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Amaranthe ran alongside the frozen lake, thighs weary, calves sore, ragged breaths steaming before her. The short sword belted at her waist felt ten times heavier than it was. An inch of fresh snow blanketed the trail, and thick flakes wafted from the steely sky. They stuck in her lashes and melted down her flushed cheeks.

The marker came into view, and she dug a pocket watch free as she passed it. She groaned at the time, shoulders slumping.

"Maybe I can blame the snow," she muttered. "Or the cold. Or maybe I can blame—" She rounded a bend and almost tripped over two bodies sprawled across the path, "—the dead soldiers on the trail," she finished, voice cracking as the breeze shifted and the butcher shop stench enveloped her.

The soldiers, recognizable by their black uniforms and military-issue pistols, had died recently: slit throats poured steaming blood onto the white trail. A tangle of scuffs and footprints trampled the snow around the bodies, but no trails led away from the scene.

Exercise forgotten, Amaranthe yanked her sword free. She crouched and surveyed her surroundings, wondering where the killer had hidden to launch the ambush—and wondering if that killer might be there now, waiting to do it again.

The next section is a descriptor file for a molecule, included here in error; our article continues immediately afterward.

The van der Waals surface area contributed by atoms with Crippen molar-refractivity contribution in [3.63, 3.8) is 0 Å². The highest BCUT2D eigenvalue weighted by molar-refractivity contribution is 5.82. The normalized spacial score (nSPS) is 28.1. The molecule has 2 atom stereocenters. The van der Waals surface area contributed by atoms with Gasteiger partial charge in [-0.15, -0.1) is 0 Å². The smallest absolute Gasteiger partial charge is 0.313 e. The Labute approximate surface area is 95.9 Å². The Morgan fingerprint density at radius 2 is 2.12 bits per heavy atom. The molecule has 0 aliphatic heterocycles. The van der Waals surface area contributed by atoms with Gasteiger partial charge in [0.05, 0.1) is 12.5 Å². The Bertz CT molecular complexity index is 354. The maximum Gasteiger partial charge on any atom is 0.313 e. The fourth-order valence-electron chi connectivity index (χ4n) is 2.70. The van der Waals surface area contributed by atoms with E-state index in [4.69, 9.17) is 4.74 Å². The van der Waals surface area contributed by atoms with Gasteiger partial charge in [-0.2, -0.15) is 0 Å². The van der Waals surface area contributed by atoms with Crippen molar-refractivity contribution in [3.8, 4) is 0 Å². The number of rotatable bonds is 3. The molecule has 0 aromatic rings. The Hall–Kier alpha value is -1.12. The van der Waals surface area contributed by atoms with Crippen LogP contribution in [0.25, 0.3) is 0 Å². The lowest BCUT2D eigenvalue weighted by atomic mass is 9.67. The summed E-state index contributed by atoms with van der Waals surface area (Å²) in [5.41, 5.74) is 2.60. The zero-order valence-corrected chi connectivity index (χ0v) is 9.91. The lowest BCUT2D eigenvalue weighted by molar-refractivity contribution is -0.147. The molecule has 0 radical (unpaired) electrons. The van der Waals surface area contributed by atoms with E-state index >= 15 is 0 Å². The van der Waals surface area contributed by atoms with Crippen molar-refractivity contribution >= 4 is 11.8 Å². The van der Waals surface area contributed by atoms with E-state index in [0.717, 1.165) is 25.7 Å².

Without their foliage, the skeletal apple and maple trees lining the lake offered little cover. A hundred meters ahead, the industrial section of the city began. Deep, dark alleys ran between warehouses and factories whose smokestacks belched black ribbons into the low gray clouds. Anyone hiding in those alleys would have had to race across a field of snow to reach the soldiers though. Closer to her, a gas lamp sputtered at the head of the first of hundreds of docks lining the waterfront. The dark hollow beneath the boards held her gaze. Between the snow and the coming dusk, the lighting was poor; someone might well have hidden beneath the dock.

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